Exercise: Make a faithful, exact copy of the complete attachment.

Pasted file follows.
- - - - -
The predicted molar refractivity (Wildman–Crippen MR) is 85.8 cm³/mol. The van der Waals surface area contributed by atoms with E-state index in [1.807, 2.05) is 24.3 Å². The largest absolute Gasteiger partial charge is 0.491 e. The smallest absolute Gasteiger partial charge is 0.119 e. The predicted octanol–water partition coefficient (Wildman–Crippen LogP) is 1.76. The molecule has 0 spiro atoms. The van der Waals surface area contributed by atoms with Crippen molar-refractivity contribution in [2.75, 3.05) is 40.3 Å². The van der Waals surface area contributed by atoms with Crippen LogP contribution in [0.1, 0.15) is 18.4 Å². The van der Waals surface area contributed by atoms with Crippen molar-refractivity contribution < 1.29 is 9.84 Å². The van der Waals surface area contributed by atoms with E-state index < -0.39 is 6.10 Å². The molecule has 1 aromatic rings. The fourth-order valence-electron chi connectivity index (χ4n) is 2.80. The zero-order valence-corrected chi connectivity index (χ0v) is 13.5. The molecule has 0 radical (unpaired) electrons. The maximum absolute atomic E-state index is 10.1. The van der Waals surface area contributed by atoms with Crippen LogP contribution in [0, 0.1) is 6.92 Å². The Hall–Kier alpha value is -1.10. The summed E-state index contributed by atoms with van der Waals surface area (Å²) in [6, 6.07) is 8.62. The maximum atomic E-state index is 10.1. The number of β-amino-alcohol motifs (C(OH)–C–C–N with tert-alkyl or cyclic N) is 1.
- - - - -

The predicted molar refractivity (Wildman–Crippen MR) is 85.8 cm³/mol. The van der Waals surface area contributed by atoms with E-state index in [1.807, 2.05) is 24.3 Å². The largest absolute Gasteiger partial charge is 0.491 e. The smallest absolute Gasteiger partial charge is 0.119 e. The predicted octanol–water partition coefficient (Wildman–Crippen LogP) is 1.76. The molecule has 0 spiro atoms. The van der Waals surface area contributed by atoms with Crippen molar-refractivity contribution in [2.75, 3.05) is 40.3 Å². The van der Waals surface area contributed by atoms with Crippen LogP contribution in [0.1, 0.15) is 18.4 Å². The van der Waals surface area contributed by atoms with Crippen molar-refractivity contribution < 1.29 is 9.84 Å². The van der Waals surface area contributed by atoms with E-state index < -0.39 is 6.10 Å². The molecule has 1 aromatic rings. The fourth-order valence-electron chi connectivity index (χ4n) is 2.80. The zero-order valence-corrected chi connectivity index (χ0v) is 13.5. The molecule has 0 radical (unpaired) electrons. The maximum absolute atomic E-state index is 10.1. The van der Waals surface area contributed by atoms with Crippen LogP contribution in [0, 0.1) is 6.92 Å². The Hall–Kier alpha value is -1.10. The summed E-state index contributed by atoms with van der Waals surface area (Å²) in [6, 6.07) is 8.62. The maximum atomic E-state index is 10.1. The number of β-amino-alcohol motifs (C(OH)–C–C–N with tert-alkyl or cyclic N) is 1.